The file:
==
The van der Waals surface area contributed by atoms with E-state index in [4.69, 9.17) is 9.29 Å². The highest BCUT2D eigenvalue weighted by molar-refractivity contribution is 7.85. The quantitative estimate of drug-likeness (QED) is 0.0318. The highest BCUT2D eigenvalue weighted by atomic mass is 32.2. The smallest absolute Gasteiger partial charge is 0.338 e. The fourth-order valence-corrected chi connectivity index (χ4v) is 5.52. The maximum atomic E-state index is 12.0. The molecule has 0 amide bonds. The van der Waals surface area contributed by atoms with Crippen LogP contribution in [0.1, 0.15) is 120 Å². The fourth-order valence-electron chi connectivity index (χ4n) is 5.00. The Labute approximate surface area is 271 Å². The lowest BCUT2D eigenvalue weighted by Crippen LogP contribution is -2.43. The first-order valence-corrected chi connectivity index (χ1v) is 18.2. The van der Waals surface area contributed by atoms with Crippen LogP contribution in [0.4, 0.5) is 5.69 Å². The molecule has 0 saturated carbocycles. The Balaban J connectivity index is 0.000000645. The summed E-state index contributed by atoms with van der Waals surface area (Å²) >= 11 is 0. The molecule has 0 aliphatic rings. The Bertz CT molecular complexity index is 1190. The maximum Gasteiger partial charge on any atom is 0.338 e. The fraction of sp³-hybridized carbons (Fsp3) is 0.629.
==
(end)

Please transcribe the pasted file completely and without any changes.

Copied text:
The van der Waals surface area contributed by atoms with E-state index in [4.69, 9.17) is 9.29 Å². The highest BCUT2D eigenvalue weighted by molar-refractivity contribution is 7.85. The quantitative estimate of drug-likeness (QED) is 0.0318. The highest BCUT2D eigenvalue weighted by atomic mass is 32.2. The smallest absolute Gasteiger partial charge is 0.338 e. The fourth-order valence-corrected chi connectivity index (χ4v) is 5.52. The maximum atomic E-state index is 12.0. The molecule has 0 amide bonds. The van der Waals surface area contributed by atoms with Crippen LogP contribution in [0.1, 0.15) is 120 Å². The fourth-order valence-electron chi connectivity index (χ4n) is 5.00. The Labute approximate surface area is 271 Å². The lowest BCUT2D eigenvalue weighted by Crippen LogP contribution is -2.43. The first-order valence-corrected chi connectivity index (χ1v) is 18.2. The van der Waals surface area contributed by atoms with Crippen LogP contribution in [0.4, 0.5) is 5.69 Å². The molecule has 0 saturated carbocycles. The Balaban J connectivity index is 0.000000645. The summed E-state index contributed by atoms with van der Waals surface area (Å²) >= 11 is 0. The molecule has 0 aliphatic rings. The Bertz CT molecular complexity index is 1190. The maximum Gasteiger partial charge on any atom is 0.338 e. The fraction of sp³-hybridized carbons (Fsp3) is 0.629.